National Agency Check with Law and Credit

For national security roles, the vetting is even more in-depth than for other federal jobs. It starts with the aforementioned Standard Forms, and it may involve searches of criminal records, credit checks, drug tests, and interviews with relatives, friends, coworkers, and other contacts. The investigation will also take into account information about the applicant’s financial history and a list of possible issues that can cause concern, such as mental illness, substance abuse, criminal conduct, and terrorist activities.

The investigator will also check to make sure the applicant is a U.S. citizen, and if not, the sponsoring agency will refer the candidate for additional vetting. This additional vetting can include more detailed national agency checks, fingerprint searches in the Federal Bureau of Investigation’s Identification Division, and other files or indices as needed.

This additional vetting typically takes six to nine months, and sometimes longer. The candidate will also undergo a Single Scope Background Investigation, which is a government-wide investigation required of people who need access to Top Secret classified national security information. This entails a thorough review of the last seven years, including verification of citizenship and a search for all national agency records, plus checks on the person’s spouse or cohabitant and interviewing of selected references and former spouses.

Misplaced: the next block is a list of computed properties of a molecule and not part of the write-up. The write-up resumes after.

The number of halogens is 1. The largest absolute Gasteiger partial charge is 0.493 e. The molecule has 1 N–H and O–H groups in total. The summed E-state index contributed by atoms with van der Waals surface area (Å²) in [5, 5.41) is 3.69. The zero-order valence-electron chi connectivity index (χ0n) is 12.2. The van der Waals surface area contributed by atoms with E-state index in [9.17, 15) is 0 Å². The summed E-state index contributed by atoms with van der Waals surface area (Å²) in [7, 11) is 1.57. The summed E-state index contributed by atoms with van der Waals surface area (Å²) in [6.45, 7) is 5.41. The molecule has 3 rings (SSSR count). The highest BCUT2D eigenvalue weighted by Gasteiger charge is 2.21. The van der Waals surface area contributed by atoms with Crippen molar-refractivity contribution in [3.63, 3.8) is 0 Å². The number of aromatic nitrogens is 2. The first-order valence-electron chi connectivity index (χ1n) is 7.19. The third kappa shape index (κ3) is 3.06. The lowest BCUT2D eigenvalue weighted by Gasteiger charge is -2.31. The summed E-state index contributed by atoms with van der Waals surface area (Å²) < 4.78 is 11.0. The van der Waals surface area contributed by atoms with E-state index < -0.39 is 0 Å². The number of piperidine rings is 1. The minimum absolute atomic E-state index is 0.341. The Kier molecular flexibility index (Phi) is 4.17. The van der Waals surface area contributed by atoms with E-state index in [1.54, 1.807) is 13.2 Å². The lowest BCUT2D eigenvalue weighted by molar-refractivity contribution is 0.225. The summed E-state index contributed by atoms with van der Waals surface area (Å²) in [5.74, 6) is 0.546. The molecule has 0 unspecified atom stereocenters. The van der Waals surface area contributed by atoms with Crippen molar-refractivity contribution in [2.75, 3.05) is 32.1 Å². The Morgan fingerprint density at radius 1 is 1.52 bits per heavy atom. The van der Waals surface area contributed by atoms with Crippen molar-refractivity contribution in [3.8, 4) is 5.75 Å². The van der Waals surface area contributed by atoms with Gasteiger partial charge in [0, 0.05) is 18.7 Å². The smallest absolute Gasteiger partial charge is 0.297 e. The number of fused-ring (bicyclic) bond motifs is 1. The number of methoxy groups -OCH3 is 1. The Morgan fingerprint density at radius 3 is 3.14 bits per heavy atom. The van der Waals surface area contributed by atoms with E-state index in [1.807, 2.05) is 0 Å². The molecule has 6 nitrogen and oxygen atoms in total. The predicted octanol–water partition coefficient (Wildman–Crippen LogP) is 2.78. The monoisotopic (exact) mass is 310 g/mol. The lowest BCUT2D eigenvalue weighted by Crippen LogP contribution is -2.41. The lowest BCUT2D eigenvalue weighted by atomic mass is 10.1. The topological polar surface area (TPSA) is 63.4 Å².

The vetting process also includes the Minimum Background Investigation (MBI), which is designed for contractors working at Confidential and Secret national security levels. This investigation involves an NACI, a check of criminal records at the state level where the person lived and worked for at least five years, a face-to-face personal interview with the investigator, and inquiries of references. Other investigations are the Child Care NACI, which is an enhanced version of an NACI that is required for those in child care positions, and the SSBI Periodic Reinvestigation, which is a requirement for TS-SCI clearances. The SSBI-PR consists of the same personal investigative coverage of employments and residences as the original SSBI, and a check of the Treasury Department’s financial data base. In addition, the investigator will review all SSBI-PRs that the candidate has undergone in the past, and may request any new relevant information from the previous investigator. Depending on the results of the investigation, a final determination will be made. This determination will determine the type of clearance granted, which is categorized as Confidential, Secret, or Top Secret. The higher the clearance, the more damage the disclosure of the information could do to national security.